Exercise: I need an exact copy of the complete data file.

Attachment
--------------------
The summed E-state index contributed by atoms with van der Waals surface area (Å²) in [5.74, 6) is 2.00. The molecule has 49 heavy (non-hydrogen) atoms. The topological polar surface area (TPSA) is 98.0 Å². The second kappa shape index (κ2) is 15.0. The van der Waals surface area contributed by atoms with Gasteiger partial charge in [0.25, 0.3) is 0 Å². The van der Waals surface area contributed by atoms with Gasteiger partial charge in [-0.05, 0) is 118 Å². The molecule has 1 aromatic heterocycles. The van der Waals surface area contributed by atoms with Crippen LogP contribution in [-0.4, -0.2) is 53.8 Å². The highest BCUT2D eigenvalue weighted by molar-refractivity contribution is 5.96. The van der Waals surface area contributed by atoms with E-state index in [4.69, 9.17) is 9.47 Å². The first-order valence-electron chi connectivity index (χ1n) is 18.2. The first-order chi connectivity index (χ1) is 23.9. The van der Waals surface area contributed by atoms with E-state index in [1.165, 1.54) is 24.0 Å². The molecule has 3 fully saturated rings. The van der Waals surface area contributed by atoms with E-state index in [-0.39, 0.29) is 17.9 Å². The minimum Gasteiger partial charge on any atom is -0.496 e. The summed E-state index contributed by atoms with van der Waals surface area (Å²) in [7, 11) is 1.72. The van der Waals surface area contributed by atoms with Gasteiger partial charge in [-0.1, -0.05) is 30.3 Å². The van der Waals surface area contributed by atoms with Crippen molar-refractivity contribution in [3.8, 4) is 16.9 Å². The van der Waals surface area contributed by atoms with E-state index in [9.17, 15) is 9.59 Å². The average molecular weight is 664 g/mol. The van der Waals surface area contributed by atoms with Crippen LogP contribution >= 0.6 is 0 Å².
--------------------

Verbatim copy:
The summed E-state index contributed by atoms with van der Waals surface area (Å²) in [5.74, 6) is 2.00. The molecule has 49 heavy (non-hydrogen) atoms. The topological polar surface area (TPSA) is 98.0 Å². The second kappa shape index (κ2) is 15.0. The van der Waals surface area contributed by atoms with Gasteiger partial charge in [0.25, 0.3) is 0 Å². The van der Waals surface area contributed by atoms with Gasteiger partial charge in [-0.05, 0) is 118 Å². The molecule has 1 aromatic heterocycles. The van der Waals surface area contributed by atoms with Crippen LogP contribution in [-0.4, -0.2) is 53.8 Å². The highest BCUT2D eigenvalue weighted by molar-refractivity contribution is 5.96. The van der Waals surface area contributed by atoms with E-state index in [4.69, 9.17) is 9.47 Å². The first-order valence-electron chi connectivity index (χ1n) is 18.2. The first-order chi connectivity index (χ1) is 23.9. The van der Waals surface area contributed by atoms with E-state index in [1.165, 1.54) is 24.0 Å². The molecule has 3 fully saturated rings. The van der Waals surface area contributed by atoms with E-state index in [-0.39, 0.29) is 17.9 Å². The minimum Gasteiger partial charge on any atom is -0.496 e. The summed E-state index contributed by atoms with van der Waals surface area (Å²) in [7, 11) is 1.72. The van der Waals surface area contributed by atoms with Gasteiger partial charge in [-0.1, -0.05) is 30.3 Å². The van der Waals surface area contributed by atoms with Crippen molar-refractivity contribution in [3.8, 4) is 16.9 Å². The van der Waals surface area contributed by atoms with E-state index in [9.17, 15) is 9.59 Å². The average molecular weight is 664 g/mol. The van der Waals surface area contributed by atoms with Crippen LogP contribution >= 0.6 is 0 Å².